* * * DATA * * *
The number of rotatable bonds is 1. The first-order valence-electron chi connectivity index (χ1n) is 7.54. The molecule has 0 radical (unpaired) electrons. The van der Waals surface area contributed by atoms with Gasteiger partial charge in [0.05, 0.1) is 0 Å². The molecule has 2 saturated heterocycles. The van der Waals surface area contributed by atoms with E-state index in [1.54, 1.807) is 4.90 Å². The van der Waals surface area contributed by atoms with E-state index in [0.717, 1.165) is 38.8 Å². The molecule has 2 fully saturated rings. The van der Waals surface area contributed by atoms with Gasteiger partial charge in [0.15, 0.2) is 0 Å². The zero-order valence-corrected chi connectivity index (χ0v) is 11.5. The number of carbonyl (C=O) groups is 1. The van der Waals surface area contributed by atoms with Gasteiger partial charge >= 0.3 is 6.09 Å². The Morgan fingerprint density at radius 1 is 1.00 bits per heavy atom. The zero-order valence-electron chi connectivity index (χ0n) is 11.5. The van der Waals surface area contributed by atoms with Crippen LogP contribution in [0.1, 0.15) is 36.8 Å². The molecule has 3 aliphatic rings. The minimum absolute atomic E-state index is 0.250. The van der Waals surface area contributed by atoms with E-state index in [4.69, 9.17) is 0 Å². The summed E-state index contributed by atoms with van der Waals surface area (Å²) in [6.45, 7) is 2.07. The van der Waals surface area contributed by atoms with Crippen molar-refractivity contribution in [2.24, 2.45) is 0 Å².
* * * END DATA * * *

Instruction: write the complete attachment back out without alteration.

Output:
The number of rotatable bonds is 1. The first-order valence-electron chi connectivity index (χ1n) is 7.54. The molecule has 0 radical (unpaired) electrons. The van der Waals surface area contributed by atoms with Gasteiger partial charge in [0.05, 0.1) is 0 Å². The molecule has 2 saturated heterocycles. The van der Waals surface area contributed by atoms with E-state index in [1.54, 1.807) is 4.90 Å². The van der Waals surface area contributed by atoms with E-state index in [0.717, 1.165) is 38.8 Å². The molecule has 2 fully saturated rings. The van der Waals surface area contributed by atoms with Gasteiger partial charge in [0.15, 0.2) is 0 Å². The zero-order valence-corrected chi connectivity index (χ0v) is 11.5. The number of carbonyl (C=O) groups is 1. The van der Waals surface area contributed by atoms with Gasteiger partial charge >= 0.3 is 6.09 Å². The Morgan fingerprint density at radius 1 is 1.00 bits per heavy atom. The zero-order valence-electron chi connectivity index (χ0n) is 11.5. The van der Waals surface area contributed by atoms with Crippen LogP contribution in [0.1, 0.15) is 36.8 Å². The molecule has 3 aliphatic rings. The minimum absolute atomic E-state index is 0.250. The van der Waals surface area contributed by atoms with E-state index in [4.69, 9.17) is 0 Å². The summed E-state index contributed by atoms with van der Waals surface area (Å²) in [6.45, 7) is 2.07. The van der Waals surface area contributed by atoms with Crippen molar-refractivity contribution in [2.24, 2.45) is 0 Å².